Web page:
It’s a truly modern irony: As our technological ambitions grow, our computers keep on shrinking. At the IBM’s Think Conference on Monday, the company unveiled the latest affirmation of this adage: the world’s most diminutive computer, even smaller than a grain of salt.
The world’s smallest computer, of course, isn’t a computer in the same sense as your laptop. Technically, a computer is just the hardware that carries out computational operations. And despite its size, IBM’s new invention boasts an impressive computational capacity at a surprising value. The computer can contain up to 1 million transistors, and costs only 10 cents to produce. Because of its size and efficiency, it can be integrated into a wide variety of systems to add extra computational power. IBM says this will pay dividends when it comes to validating information on the blockchain, because the computer can be used as a “cryptographic anchor.”
Cryptographic anchors are basically physical encryption devices meant to add an extra layer of data security. Security engineer Diogo Mónica, who invented the concept, explained crypto anchors to Wired in October 2017.
The core concept is to ensure that your data is not only encrypted, but that the only way it can be decrypted or accessed or operated on is physically in your data center. If someone compromises my database, if it gets leaked, it’s not useful unless they’re in my network, connecting to my system to parse the data.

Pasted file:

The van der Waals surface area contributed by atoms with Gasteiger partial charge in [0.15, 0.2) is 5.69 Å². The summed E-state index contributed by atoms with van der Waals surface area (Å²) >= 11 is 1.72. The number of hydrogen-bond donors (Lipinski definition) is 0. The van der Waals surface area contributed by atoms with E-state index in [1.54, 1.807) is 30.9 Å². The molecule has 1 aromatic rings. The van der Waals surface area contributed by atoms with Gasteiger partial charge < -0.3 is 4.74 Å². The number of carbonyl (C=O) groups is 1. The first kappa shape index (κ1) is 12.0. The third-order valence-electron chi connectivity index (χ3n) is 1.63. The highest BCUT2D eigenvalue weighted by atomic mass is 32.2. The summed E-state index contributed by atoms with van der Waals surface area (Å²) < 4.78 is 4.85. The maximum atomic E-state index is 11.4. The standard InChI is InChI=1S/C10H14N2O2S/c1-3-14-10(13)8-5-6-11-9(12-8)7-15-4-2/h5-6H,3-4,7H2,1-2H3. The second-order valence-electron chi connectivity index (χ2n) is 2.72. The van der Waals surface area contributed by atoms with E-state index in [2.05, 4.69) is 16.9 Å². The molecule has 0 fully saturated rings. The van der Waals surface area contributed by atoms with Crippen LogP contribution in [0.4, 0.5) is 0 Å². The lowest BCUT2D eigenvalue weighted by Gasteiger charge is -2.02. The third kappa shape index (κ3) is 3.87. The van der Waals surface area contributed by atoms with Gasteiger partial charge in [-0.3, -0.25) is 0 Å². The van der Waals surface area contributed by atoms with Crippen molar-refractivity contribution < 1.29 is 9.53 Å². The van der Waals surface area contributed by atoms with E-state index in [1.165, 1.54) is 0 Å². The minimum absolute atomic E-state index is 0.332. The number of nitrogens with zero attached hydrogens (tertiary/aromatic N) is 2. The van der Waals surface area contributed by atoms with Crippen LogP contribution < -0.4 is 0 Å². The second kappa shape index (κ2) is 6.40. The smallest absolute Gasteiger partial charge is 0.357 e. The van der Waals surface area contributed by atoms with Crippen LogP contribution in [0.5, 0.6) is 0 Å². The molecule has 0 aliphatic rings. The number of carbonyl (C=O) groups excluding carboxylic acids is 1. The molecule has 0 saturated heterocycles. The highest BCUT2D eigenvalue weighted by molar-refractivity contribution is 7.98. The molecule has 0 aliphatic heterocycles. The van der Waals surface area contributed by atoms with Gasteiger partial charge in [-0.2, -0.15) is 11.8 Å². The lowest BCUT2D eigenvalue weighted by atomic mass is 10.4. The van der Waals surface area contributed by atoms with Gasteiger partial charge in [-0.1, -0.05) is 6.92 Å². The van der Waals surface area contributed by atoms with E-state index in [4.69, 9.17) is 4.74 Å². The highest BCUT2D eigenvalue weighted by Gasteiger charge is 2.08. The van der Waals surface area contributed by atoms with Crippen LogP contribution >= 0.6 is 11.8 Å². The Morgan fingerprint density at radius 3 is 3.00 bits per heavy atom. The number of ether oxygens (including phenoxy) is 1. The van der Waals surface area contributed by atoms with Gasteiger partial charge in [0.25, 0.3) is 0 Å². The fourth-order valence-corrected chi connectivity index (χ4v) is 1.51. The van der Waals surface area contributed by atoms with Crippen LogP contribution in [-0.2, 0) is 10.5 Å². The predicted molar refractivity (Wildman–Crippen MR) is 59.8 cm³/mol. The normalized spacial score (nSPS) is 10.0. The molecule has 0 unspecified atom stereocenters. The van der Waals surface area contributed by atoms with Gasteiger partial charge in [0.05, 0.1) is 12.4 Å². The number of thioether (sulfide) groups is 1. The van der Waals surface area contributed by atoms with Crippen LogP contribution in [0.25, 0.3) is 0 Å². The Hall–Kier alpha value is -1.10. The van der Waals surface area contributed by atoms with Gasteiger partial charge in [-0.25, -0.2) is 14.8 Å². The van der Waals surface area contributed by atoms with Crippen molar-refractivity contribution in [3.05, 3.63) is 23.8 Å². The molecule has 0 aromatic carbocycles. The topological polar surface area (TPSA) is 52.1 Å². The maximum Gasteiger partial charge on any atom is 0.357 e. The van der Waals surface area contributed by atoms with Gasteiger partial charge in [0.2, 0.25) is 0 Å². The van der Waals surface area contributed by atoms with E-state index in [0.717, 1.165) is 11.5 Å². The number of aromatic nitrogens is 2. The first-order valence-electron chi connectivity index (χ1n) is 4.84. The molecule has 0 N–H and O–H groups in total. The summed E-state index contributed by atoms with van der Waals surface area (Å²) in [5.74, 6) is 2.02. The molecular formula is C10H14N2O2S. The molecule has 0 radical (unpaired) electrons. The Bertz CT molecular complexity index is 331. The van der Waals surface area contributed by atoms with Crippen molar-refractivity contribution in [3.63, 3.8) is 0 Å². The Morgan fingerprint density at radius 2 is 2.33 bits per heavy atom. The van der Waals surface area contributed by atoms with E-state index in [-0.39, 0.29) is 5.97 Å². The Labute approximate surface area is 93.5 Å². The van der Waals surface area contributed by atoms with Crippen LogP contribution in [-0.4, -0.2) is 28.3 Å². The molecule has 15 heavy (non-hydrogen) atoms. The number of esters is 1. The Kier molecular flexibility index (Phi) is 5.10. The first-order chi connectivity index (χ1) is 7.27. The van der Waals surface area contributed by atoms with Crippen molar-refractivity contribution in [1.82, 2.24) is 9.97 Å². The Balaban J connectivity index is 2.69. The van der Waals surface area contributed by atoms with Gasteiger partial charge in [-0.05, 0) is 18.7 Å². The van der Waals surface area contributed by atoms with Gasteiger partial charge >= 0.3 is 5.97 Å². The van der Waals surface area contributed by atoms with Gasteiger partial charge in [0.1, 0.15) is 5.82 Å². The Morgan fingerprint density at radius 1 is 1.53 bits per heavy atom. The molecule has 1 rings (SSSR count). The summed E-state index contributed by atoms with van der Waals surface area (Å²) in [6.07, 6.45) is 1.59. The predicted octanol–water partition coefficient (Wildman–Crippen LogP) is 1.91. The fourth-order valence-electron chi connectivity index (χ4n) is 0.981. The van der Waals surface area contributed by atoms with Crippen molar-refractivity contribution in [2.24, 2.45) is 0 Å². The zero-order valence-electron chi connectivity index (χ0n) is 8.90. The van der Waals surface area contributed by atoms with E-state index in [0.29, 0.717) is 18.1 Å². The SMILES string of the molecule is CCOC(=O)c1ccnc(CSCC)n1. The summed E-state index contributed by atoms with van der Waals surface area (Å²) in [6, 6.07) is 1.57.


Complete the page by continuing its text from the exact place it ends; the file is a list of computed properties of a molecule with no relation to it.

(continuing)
Despite encryption improvements in recent years, having a physical bulwark that establishes data security is an important failsafe against hackers. And if crypto anchors are smaller than a grain of salt, they can be integrated into most systems without a complete hardware overhaul. IBM says that its tiny computer is an early step in making crypto anchors a standard feature.
“Within the next five years, cryptographic anchors — such as ink dots or tiny computers smaller than a grain of salt — will be embedded in everyday objects and devices,” IBM Head of Research Arvind Krishna said in a statement. “They’ll be used in tandem with blockchain’s distributed ledger technology to ensure an object’s authenticity from its point of origin to when it reaches the hands of the customer.”